Henri Borel: a government official caught between two cultures
Audrey Heijns explored the mindset of alumnus Henri Borel. From 1894 to 1916 he was an interpreter of Chinese and later a government officer for Chinese affairs in the Dutch East Indies. Borel's way of 'translating' Chinese was both unique and inimitable. PhD defence on 28 June.
Chinese minority in Dutch East Indies
The Dutch East Indies has always had a fair proportion of Chinese inhabitants. Initially they went there as traders, extreme poverty having forced them to flee their fatherland in the 18th century. They worked on the plantations in the Dutch East Indies. Given the presence of the Chinese, all kinds of government documents had to be translated into Chinese and documents written in Chinese had to be translated into Dutch.
Government official for Chinese affairs
Government officials for Chinese affairs were expected to advise the government on matters relating to the Chinese population and any ongoing issues among this sector of society. The aim was to fight corruption. Dutch authority was originally vested in Chinese officials, but because of the growing number of cases of fraud among these officials, there was a demand for Dutch experts who were able to translate documents, interpret in court and check the accounts.
Studied in Leiden, Xiamen and Bejing
Henri Borel's father was a high-ranking military man, just like his maternal grandfather. The young Henri was born in Dordrecht in 1869. He opted for a study of Hokkien Chinese at Leiden University (1888-1892) and continued his study for a further two years in Xiamen, China. This was in preparation for his appointment as an interpreter of Chinese and later as a government officer for Chinese affairs in the Dutch East Indies. In 1909, he spent a further four months in Beijing studying Mandarin. Borel was also a journalist, author and poet.
During his work in the Dutch East Indies, Henri Borel came into conflict both personally and with his environment. This was the result of his view of the way in which he was expected to carry out his work. In his opinion, he could only do his work well by making an in-depth exploration of the Chinese language and culture and presenting his viewpoint from this perspective. ‘This was the reason,’ according to Heijns, ‘why he later learned Mandarin as well as Hokkien Chinese.’ In the context of his work, Borel made frequent visits to the Chinese community. In his view, the Chinese were not being treated well and Borel wanted to improve their position by writing about it. Heijns: ‘Borel identified himself with the Chinese and at times even published articles in newspapers that were not favourably inclined towards the government.'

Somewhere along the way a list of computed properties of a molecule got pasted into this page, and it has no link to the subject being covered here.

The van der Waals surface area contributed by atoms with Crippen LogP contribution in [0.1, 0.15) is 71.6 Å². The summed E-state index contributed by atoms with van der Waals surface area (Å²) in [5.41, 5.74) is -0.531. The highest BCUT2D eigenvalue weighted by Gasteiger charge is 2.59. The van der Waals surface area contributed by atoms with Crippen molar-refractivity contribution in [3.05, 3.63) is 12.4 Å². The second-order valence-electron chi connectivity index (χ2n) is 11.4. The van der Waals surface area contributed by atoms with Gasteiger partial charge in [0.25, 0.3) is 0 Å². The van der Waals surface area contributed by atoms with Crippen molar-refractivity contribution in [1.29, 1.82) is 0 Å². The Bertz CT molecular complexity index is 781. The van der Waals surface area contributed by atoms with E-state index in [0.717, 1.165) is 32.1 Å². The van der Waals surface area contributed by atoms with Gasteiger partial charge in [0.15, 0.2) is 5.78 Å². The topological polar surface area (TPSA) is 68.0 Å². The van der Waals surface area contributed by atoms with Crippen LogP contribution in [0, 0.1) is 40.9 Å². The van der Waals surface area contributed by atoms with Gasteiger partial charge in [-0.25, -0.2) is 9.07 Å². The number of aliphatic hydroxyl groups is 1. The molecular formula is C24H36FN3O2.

There was also the fact that Borel was a poet, rooted in European romanticism, and he believed that this helped him understand the feelings and thoughts of the Chinese population group in the East Indies. He even went so far as to say that only a poet could really come anywhere near understanding the Chinese character. He was also influenced by Chinese and Buddhist cultural traditions. ‘Borel became increasingly convinced that his "interpretation" of the Chinese, the Indonesian Chinese people and China was the only true interpretation and was therefore superior. These views extended to his work as a government official,' Heijns explains.
A difficult position
By identifying so strongly with the Chinese, Borel came to doubt the validity of colonialism. Heijns: ‘This meant that he felt comfortable in the Dutch East Indies as a translator and interpreter, but not as a representative of the colonial government.' It put him in a difficult position. His viewpoint and assumptions resonated in his translations and reports to his employers. His work was not appreciated, and he had to move jobs several times.
Back in the Netherlands
While working as an interpreter and civil servant, Borel returned to the Netherlands several times for health reasons. The last time, he largely lost the sight in one of his eyes, which meant he was no longer able to work in the East Indies and he never returned there. He went to live in The Hague and started writing his art reviews. He also wrote a lot about China, both his own work - articles, essays and stories - and translations. 'Because he remained close to the source text and added introductions, footnotes and comments to his translations,' Heins explains, 'the reader gained a lot of explanation and information. That made his work more accessible for a broader public and it also influenced how the Netherlands viewed China in the late 19th and early 20th centuries.'
Influence in academia
But Borel made no friends among sinologists. Heijns: ‘He criticised the study of China and Chinese with western research methods.' In so doing, he made it impossible to be appointed to a position at his alma mater, Leiden University. But he did have influence there: changes in the curriculum and job description of a Professor of Chinese Language and Culture that dated from that time are the result of Borel's influence. He ensured that more attention was focused on contemporary China and on Mandarin.
Borel's romantic, poetic and non-academic approach was unparalleled but it did not endure. It later became evident that his approach led to wrong interpretations. Scientific practice proved to be more objective.